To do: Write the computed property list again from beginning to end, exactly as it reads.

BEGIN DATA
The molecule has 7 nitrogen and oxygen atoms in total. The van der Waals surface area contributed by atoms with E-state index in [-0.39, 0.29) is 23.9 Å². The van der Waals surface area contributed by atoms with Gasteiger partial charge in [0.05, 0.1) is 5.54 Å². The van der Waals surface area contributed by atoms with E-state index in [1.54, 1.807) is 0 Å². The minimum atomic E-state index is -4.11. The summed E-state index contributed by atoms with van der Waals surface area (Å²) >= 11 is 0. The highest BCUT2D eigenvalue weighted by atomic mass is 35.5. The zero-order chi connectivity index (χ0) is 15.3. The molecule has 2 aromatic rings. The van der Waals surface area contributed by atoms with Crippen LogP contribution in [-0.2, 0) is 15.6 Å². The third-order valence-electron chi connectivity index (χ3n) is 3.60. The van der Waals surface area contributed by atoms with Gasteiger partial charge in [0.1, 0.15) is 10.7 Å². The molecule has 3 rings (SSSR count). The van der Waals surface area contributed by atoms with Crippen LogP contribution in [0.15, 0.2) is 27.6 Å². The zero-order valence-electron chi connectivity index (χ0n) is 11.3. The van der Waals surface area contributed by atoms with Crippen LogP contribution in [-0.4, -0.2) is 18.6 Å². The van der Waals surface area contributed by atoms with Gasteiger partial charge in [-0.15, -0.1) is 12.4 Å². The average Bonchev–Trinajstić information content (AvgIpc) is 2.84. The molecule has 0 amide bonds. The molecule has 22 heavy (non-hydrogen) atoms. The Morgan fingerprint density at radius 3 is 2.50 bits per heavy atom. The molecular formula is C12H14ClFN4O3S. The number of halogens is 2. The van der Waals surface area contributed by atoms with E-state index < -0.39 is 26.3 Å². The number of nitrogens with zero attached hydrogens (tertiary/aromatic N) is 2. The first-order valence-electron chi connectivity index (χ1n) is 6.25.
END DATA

The molecule has 7 nitrogen and oxygen atoms in total. The van der Waals surface area contributed by atoms with E-state index in [-0.39, 0.29) is 23.9 Å². The van der Waals surface area contributed by atoms with Gasteiger partial charge in [0.05, 0.1) is 5.54 Å². The van der Waals surface area contributed by atoms with E-state index in [1.54, 1.807) is 0 Å². The minimum atomic E-state index is -4.11. The summed E-state index contributed by atoms with van der Waals surface area (Å²) >= 11 is 0. The highest BCUT2D eigenvalue weighted by atomic mass is 35.5. The zero-order chi connectivity index (χ0) is 15.3. The molecule has 2 aromatic rings. The van der Waals surface area contributed by atoms with Crippen LogP contribution in [-0.2, 0) is 15.6 Å². The third-order valence-electron chi connectivity index (χ3n) is 3.60. The van der Waals surface area contributed by atoms with Gasteiger partial charge in [0.1, 0.15) is 10.7 Å². The molecule has 3 rings (SSSR count). The van der Waals surface area contributed by atoms with Crippen LogP contribution in [0.15, 0.2) is 27.6 Å². The zero-order valence-electron chi connectivity index (χ0n) is 11.3. The van der Waals surface area contributed by atoms with Crippen LogP contribution in [-0.4, -0.2) is 18.6 Å². The van der Waals surface area contributed by atoms with Gasteiger partial charge in [-0.15, -0.1) is 12.4 Å². The average Bonchev–Trinajstić information content (AvgIpc) is 2.84. The molecule has 0 amide bonds. The molecule has 22 heavy (non-hydrogen) atoms. The Morgan fingerprint density at radius 3 is 2.50 bits per heavy atom. The molecular formula is C12H14ClFN4O3S. The number of halogens is 2. The van der Waals surface area contributed by atoms with E-state index < -0.39 is 26.3 Å². The number of nitrogens with zero attached hydrogens (tertiary/aromatic N) is 2. The first-order valence-electron chi connectivity index (χ1n) is 6.25.